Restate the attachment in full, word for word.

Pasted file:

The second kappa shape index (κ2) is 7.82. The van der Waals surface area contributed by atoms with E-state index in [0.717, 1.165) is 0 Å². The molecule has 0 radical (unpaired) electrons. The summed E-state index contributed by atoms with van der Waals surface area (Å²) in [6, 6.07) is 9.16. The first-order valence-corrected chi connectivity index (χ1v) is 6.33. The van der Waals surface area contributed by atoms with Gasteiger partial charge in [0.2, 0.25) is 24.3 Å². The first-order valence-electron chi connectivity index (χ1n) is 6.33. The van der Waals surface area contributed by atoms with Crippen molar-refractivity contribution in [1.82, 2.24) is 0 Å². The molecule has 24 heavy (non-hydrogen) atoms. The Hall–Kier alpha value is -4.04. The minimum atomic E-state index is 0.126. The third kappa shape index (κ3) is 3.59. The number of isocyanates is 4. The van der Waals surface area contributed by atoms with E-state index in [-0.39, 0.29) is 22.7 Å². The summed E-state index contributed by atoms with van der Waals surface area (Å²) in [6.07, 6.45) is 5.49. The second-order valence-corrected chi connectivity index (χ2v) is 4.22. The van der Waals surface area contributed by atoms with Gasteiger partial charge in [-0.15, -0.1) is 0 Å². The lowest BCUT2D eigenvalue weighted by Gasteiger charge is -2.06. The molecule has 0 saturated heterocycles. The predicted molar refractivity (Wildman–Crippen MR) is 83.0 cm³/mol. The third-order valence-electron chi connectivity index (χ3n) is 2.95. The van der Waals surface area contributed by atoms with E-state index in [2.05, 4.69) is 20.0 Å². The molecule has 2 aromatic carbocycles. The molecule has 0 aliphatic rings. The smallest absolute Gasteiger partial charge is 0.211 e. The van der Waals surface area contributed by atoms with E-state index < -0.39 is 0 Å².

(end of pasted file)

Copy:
The second kappa shape index (κ2) is 7.82. The van der Waals surface area contributed by atoms with E-state index in [0.717, 1.165) is 0 Å². The molecule has 0 radical (unpaired) electrons. The summed E-state index contributed by atoms with van der Waals surface area (Å²) in [6, 6.07) is 9.16. The first-order valence-corrected chi connectivity index (χ1v) is 6.33. The van der Waals surface area contributed by atoms with Gasteiger partial charge in [0.2, 0.25) is 24.3 Å². The first-order valence-electron chi connectivity index (χ1n) is 6.33. The van der Waals surface area contributed by atoms with Crippen molar-refractivity contribution in [1.82, 2.24) is 0 Å². The molecule has 24 heavy (non-hydrogen) atoms. The Hall–Kier alpha value is -4.04. The minimum atomic E-state index is 0.126. The third kappa shape index (κ3) is 3.59. The number of isocyanates is 4. The van der Waals surface area contributed by atoms with E-state index in [-0.39, 0.29) is 22.7 Å². The summed E-state index contributed by atoms with van der Waals surface area (Å²) in [6.07, 6.45) is 5.49. The second-order valence-corrected chi connectivity index (χ2v) is 4.22. The van der Waals surface area contributed by atoms with Gasteiger partial charge in [-0.15, -0.1) is 0 Å². The lowest BCUT2D eigenvalue weighted by Gasteiger charge is -2.06. The molecule has 0 saturated heterocycles. The predicted molar refractivity (Wildman–Crippen MR) is 83.0 cm³/mol. The third-order valence-electron chi connectivity index (χ3n) is 2.95. The van der Waals surface area contributed by atoms with E-state index in [2.05, 4.69) is 20.0 Å². The molecule has 2 aromatic carbocycles. The molecule has 0 aliphatic rings. The smallest absolute Gasteiger partial charge is 0.211 e. The van der Waals surface area contributed by atoms with E-state index < -0.39 is 0 Å².